use low voltage at the old switch wires and control a Sonoff instead of the relay.
By the way: Do the wall buttons swtich ON and OFF, or only ON (and OFF is switched by time)? Both versions will work with a Sonoff as a replacement for the relay.
You won’t need more than one Input, as all three buttons will switch the same Sonoff
Thanx for all the suggestions…I will have to think each of the ideas through. My primary consideration when deciding to go automated at the house, was to ensure that everything could still work if the OH system/Network went down, hence why i purchased Sonoff switches. The challenge was to get a negative wire from the light back through the walls to the wall switch location. I have manage to do this on all the bedrooms and also a central point on the ground floor that houses 2 x dual gang switch blocks.
I had not anticipated the relay switching main light, but the idea of using the low voltage wire from each of the 2 remaining dumb switches could work to provide a neutral back up to each of the wall switch locations, then the new Sonoff wall switches would be powered up and could be used to send an MQTT signal to the server…but that wouldn’t work if the server was down…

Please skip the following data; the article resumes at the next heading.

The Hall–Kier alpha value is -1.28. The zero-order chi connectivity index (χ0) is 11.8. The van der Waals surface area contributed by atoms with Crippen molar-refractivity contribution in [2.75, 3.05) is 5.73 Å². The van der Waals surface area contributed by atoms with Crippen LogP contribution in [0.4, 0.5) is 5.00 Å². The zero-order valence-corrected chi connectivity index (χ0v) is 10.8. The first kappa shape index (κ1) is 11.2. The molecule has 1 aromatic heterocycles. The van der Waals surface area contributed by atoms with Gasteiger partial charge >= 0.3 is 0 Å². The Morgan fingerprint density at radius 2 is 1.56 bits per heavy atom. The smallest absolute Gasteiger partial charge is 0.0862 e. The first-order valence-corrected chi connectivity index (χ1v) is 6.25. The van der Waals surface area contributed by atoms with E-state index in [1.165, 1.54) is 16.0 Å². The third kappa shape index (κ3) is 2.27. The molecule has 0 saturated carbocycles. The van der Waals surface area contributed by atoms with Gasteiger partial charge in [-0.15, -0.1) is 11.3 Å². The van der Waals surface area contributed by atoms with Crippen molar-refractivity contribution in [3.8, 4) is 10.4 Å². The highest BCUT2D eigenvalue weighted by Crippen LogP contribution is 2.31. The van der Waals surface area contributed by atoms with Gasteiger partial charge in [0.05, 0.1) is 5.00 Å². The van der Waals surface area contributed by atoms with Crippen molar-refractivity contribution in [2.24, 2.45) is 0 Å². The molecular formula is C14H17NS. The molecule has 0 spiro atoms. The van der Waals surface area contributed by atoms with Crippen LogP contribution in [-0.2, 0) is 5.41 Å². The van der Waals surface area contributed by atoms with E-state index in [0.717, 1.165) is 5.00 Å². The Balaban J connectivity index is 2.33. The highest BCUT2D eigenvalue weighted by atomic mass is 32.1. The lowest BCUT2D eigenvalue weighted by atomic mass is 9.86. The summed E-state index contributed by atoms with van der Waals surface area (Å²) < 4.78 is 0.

I have just ordered some Shelly 4 Pro smart DIN rail mountable Wifi Operated relay switches so I might be able to use one channel to switch the main light and the Sonoffs to operate the wifi relay…this would possibly give me the option to have permanent power to the main light circuit and then persistence should work with OH as the main light would operate more like a conventional light and the switching circuit would always be powered when the light was on…I’m just not sure how to satisfy the continued function of this setup if the OH / Network goes down…
Sonoff switches do look nice in my opinion, they might not be for everyone though.